Height Doesn’t Matter…..Size Of Heart Does
Aug 17, 2015Posted by james

Some athletes just never measured up by height standards. But short players still have achieved considerable success in Major League Baseball and other professional sports.

While the shortest player in baseball history was a publicity stunt (43-inch Eddie Gaedel batted once and walked for the St. Louis Browns), many other players who were taller than Eddie but shorter than most other big leaguers have appeared since 1900. Five players were just 5-foot-3. One inch taller was Hall of Fame outfielder Wee Willie Keeler. At 5-foot-5, Hall of Fame shortstop Rabbit Maranville and three-time All-Star Freddie Patek made headlines. Then, just an inch taller were Hall of Famers Phil Rizzuto, Miller Huggins and Hack Wilson, and just one up from that were HOFs Yogi Berra and Joe Morgan.

Presently, 5-foot-5 Jose Altuve, the shortest player in the major leagues in more than 30 years, is an All-Star with the Houston Astros. Dustin Pedroia at 5-foot-9 and Jimmy Rollins at 5-foot-7 have had exceptional long careers in the game.

In hockey, a couple of height challenged players, Martin St. Louis and Mats Zuccarello, made a huge impact for the New York Rangers during the last couple of seasons. The recently retired St. Louis is on his way to the Hockey Hall of Fame while Zucc certainly will continue to improve his game and perform at the highest level that is the NHL.

At 5-foot-3, Tyrone “Muggsy” Bogues holds the record as the shortest player in NBA history. In the NFL, 5-foot-7 Maurice Jones-Drew led the league in rushing with 1,606 yards during the 2011 season while Brandon Banks, also 5-foot-7, lead the NFL in kick returns and kick return yards that same season with 1,174 yards on 52 returns.

So, as you can see, the height of an athlete sometimes has nothing to do with his or her personal achievements, the role the athlete will play on a team, or the impact each will have for a team. For each of the players mentioned here, and for the many more not mentioned or still working their way up, we must remember always to look first at the size of their hearts. That is the true measure of success.

- Jim

The Success Of “Super Sam”
Aug 02, 2015Posted by james

Sam Fuld’s family had no illusion that he would become a big league baseball player. Sam was a chubby kid. His parents called him “Sumo Sam.” When he grew out of what his dad called a husky phase, Sam didn’t get much taller. But, he dreamed about playing professional baseball. He was realistic, though, as he also knew the odds were against him.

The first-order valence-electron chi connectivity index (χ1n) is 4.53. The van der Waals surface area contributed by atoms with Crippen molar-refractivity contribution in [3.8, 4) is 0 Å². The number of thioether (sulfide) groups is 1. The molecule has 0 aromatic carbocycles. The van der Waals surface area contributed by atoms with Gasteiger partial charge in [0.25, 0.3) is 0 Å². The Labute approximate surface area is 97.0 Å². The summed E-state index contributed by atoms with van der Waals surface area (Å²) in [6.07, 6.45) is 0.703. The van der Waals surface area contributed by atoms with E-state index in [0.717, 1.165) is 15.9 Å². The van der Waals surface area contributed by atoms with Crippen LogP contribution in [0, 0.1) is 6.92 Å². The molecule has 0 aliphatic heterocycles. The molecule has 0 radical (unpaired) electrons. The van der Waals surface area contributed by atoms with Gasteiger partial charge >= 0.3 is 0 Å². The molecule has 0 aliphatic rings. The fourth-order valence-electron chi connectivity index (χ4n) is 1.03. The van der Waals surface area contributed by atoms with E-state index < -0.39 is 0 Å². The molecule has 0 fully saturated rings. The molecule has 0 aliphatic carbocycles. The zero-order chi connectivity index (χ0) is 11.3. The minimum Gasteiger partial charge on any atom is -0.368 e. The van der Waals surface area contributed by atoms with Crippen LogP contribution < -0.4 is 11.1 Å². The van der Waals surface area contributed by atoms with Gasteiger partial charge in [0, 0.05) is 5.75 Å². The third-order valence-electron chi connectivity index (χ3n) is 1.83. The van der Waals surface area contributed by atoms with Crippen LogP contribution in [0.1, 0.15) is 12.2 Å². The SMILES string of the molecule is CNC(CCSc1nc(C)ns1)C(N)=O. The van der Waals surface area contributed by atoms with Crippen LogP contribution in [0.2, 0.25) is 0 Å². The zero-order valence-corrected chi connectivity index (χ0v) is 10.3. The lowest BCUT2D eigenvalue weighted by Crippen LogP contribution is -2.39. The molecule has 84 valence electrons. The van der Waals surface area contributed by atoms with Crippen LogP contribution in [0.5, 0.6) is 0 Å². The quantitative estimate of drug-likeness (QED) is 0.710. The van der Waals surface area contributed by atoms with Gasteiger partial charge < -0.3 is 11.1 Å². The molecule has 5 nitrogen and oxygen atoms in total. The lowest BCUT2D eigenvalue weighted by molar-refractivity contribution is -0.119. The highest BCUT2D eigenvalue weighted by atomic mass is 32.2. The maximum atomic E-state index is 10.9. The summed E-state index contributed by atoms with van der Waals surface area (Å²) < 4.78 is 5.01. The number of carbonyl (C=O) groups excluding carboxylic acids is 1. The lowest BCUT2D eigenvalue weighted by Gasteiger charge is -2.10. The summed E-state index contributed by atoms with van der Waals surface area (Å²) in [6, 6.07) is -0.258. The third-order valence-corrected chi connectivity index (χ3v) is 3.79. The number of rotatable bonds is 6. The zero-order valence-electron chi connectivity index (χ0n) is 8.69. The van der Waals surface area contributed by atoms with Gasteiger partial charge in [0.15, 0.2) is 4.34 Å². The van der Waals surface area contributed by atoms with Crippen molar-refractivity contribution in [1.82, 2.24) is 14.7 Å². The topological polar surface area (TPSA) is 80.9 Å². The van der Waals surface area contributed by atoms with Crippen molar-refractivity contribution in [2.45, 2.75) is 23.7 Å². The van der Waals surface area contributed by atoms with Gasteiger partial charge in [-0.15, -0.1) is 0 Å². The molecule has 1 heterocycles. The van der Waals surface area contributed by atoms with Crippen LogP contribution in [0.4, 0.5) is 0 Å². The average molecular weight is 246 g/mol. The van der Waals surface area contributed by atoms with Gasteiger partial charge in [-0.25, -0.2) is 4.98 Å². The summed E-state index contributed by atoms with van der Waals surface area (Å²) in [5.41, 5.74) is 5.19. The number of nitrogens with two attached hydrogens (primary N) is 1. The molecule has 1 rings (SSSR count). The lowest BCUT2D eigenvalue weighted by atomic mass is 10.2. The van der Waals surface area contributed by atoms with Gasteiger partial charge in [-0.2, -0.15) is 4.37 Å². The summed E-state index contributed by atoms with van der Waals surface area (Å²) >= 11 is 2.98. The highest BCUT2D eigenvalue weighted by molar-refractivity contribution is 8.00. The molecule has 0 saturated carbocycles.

Sam doesn’t fit the mold of a major league baseball player. He is listed at 5-foot-10, but he is closer to 5-foot-9. He hails from chilly New Hampshire, where baseball gets a late start each year. Sam also is a type 1 diabetic and he must monitor his blood sugar between innings.

Sam was diagnosed with diabetes at the age of 10. At first, he was puzzled by the constant testing and the related factors that affected his health. But, the medical issue became a family matter. Everyone focused on eating healthy food and they all got involved in the hourly obsession with blood sugar.

Through all this, Sam never gave up playing baseball. He finally made it to the majors with the Chicago Cubs during 2007. He then moved on to the Tampa Bay Rays, where he made some outstanding plays that frustrated New York Yankees fans. His defense became popular YouTube viewing and teammates started to wear “Super Sam” capes.

While in Tampa, Sam jumped at the chance to oversee sports camps for children with type 1 diabetes. He collaborated with the University of South Florida Diabetes Center. More than 100 boys and girls from all over the country have attended the camps during the past four years.

Back on the field, Sam today is playing for the Oakland Athletics. Jim “Catfish” Hunter once pitched for the A’s. He also was a diabetic. So was Ron Santo, who played third base with Sam’s first MLB team, the Chicago Cubs. Among his contemporaries who also have been diagnosed with type 1 diabetes are pitchers Brandon Morrow of the San Diego Padres and Dustin McGowan in the Philadelphia Phillies organization.

From “Sumo Sam” to “Super Sam,” Sam Fuld has realized a dream despite the obstacle of diabetes. He said the journey has been a huge rollercoaster ride, but that he has enjoyed every bump and turn. Most of all, he doesn’t have any regrets.

- Jim